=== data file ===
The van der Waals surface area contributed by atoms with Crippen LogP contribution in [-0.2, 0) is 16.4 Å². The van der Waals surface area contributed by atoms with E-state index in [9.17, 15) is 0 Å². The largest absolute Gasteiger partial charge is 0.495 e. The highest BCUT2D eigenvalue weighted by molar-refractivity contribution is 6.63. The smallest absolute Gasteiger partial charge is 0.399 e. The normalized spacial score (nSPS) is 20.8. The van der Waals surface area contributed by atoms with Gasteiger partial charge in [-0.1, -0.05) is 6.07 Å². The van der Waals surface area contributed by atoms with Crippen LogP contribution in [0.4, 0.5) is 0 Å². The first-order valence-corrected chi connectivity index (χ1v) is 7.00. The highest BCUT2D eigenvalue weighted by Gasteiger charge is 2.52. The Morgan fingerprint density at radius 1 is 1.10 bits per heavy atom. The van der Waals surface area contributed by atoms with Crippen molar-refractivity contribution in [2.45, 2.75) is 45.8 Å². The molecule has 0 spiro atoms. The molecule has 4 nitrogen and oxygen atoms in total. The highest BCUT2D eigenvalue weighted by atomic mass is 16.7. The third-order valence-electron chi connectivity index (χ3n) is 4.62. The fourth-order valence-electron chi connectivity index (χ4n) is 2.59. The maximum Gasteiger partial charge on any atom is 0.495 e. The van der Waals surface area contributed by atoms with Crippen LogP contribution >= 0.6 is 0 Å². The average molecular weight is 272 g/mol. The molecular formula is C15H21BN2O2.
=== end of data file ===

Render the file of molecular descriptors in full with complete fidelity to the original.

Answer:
The van der Waals surface area contributed by atoms with Crippen LogP contribution in [-0.2, 0) is 16.4 Å². The van der Waals surface area contributed by atoms with E-state index in [9.17, 15) is 0 Å². The largest absolute Gasteiger partial charge is 0.495 e. The highest BCUT2D eigenvalue weighted by molar-refractivity contribution is 6.63. The smallest absolute Gasteiger partial charge is 0.399 e. The normalized spacial score (nSPS) is 20.8. The van der Waals surface area contributed by atoms with Gasteiger partial charge in [-0.1, -0.05) is 6.07 Å². The van der Waals surface area contributed by atoms with Crippen LogP contribution in [0.4, 0.5) is 0 Å². The first-order valence-corrected chi connectivity index (χ1v) is 7.00. The highest BCUT2D eigenvalue weighted by Gasteiger charge is 2.52. The Morgan fingerprint density at radius 1 is 1.10 bits per heavy atom. The van der Waals surface area contributed by atoms with Crippen molar-refractivity contribution in [2.45, 2.75) is 45.8 Å². The molecule has 0 spiro atoms. The molecule has 4 nitrogen and oxygen atoms in total. The highest BCUT2D eigenvalue weighted by atomic mass is 16.7. The third-order valence-electron chi connectivity index (χ3n) is 4.62. The fourth-order valence-electron chi connectivity index (χ4n) is 2.59. The maximum Gasteiger partial charge on any atom is 0.495 e. The van der Waals surface area contributed by atoms with Crippen LogP contribution >= 0.6 is 0 Å². The average molecular weight is 272 g/mol. The molecular formula is C15H21BN2O2.